Data exfiltration into the cloud refers to the unauthorized transfer of sensitive or confidential data from an organization's internal systems to cloud-based services or platforms. This can occur when individuals within the organization intentionally or unintentionally upload or store sensitive data on cloud services that are not approved or secured by the organization.

The risks associated with data exfiltration into the cloud include potential data breaches, loss of intellectual property, compliance violations, and reputational damage. To mitigate these risks, organizations should implement robust security measures such as encryption, access controls, data loss prevention (DLP) policies, and continuous monitoring of cloud environments to detect and prevent unauthorized data transfers.

Implementing CASB: Benefits and deployment modes

A CASB, according to Gartner, is a cloud-hosted or on-premises software or hardware that functions as an intermediary policy enforcement point between enterprise assets (both on and off the company network) and cloud-based applications. With CASB, you can:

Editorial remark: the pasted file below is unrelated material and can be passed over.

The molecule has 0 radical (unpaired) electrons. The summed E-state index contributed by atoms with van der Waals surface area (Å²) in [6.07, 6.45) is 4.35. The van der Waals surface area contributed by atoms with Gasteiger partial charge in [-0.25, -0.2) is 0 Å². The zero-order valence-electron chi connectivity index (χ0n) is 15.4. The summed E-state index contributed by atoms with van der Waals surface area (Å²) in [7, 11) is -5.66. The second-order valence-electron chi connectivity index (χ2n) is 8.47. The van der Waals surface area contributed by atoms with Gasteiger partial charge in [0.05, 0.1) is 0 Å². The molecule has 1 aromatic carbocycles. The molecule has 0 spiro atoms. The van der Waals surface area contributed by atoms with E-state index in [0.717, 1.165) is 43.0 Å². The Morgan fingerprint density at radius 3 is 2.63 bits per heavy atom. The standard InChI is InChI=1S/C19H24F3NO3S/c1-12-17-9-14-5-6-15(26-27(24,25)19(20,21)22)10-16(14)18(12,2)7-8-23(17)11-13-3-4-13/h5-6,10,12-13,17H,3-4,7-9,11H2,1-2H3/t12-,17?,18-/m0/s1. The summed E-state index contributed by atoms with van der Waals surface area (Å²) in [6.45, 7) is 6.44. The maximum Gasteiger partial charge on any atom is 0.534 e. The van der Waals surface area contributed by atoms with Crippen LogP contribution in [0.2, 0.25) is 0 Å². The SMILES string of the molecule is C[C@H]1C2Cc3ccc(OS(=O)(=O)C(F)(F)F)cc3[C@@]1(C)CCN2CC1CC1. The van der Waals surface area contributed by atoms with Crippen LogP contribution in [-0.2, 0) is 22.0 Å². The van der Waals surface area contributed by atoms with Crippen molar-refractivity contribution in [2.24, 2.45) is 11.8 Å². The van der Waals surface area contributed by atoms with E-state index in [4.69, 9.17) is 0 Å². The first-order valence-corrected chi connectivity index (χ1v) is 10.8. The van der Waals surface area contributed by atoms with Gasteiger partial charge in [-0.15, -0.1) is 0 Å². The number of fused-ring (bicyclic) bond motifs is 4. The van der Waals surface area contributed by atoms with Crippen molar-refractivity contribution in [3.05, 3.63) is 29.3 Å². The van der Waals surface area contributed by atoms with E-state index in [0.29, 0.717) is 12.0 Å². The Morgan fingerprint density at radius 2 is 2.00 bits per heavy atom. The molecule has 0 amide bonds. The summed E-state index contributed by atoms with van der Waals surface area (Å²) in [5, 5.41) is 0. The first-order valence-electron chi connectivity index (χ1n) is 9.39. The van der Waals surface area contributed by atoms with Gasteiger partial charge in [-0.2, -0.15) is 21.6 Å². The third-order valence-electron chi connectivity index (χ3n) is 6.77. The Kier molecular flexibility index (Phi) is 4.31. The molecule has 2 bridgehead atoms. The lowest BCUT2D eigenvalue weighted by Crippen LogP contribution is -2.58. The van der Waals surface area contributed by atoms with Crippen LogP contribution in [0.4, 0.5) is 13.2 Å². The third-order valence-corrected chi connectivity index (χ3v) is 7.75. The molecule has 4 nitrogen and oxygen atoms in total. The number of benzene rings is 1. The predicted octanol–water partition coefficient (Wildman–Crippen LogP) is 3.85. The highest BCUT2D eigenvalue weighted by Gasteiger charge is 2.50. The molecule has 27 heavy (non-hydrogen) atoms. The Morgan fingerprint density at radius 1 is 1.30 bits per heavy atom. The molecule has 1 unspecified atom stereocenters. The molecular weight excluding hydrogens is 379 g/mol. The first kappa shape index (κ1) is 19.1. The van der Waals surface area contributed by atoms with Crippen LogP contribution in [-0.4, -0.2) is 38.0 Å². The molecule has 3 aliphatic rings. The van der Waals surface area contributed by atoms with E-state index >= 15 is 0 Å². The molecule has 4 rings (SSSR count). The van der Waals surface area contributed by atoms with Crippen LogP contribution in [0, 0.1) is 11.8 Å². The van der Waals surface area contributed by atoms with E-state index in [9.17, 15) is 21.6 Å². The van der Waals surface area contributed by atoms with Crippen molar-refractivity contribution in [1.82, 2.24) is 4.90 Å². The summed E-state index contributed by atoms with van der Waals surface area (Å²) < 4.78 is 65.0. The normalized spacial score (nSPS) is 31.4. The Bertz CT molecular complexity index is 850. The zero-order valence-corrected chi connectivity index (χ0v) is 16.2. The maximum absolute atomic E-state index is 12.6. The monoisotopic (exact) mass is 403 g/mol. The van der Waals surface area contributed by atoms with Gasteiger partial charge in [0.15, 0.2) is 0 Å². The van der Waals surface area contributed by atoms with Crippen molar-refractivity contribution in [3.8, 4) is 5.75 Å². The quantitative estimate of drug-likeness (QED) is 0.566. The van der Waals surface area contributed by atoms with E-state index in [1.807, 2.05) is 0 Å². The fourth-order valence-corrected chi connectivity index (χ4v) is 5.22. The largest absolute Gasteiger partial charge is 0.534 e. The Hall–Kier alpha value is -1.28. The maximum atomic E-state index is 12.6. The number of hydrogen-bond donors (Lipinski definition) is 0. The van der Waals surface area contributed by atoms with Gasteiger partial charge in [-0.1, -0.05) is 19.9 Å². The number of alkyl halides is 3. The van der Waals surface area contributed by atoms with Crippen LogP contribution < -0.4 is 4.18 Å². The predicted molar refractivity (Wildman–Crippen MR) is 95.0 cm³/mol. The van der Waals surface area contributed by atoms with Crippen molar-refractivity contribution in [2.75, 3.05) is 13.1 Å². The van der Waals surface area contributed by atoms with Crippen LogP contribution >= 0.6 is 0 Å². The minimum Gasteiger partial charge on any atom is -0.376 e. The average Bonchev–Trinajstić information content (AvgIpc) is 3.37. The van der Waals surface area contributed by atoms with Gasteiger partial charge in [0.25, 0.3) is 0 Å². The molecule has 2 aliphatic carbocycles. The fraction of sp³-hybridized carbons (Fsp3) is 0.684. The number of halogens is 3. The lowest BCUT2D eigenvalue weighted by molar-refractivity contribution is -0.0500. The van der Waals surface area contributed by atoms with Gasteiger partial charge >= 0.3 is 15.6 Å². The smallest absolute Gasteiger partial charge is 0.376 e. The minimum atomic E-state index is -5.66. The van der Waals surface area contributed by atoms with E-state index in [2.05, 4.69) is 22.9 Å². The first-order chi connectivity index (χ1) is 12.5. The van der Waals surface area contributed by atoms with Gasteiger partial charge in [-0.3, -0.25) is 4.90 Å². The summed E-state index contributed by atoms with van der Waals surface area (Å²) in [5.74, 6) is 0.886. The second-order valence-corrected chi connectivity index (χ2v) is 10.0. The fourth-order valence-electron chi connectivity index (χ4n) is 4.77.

1. Gain visibility into all the cloud applications used.
  2. Introduce policies to sanction or block shadow applications with the help of reputation scores.
  3. Prevent data exfiltration into third-party cloud apps.
  4. Become aware of user activity in the cloud.

Let's take a look at the ways of implementing CASB. The three deployment modes of CASB are forward proxy, reverse proxy, and API scanning.

Forward proxy

Forward proxy routes all managed asset traffic through a CASB at the organization's perimeter, enabling control over application access, real-time deep packet inspection (DPI), and data loss prevention (DLP) during uploads.

Reverse proxy

Reverse proxy involves cloud applications redirecting user requests to the CASB for identity validation via SAML, offering real-time monitoring and control over unmanaged devices, but only for approved applications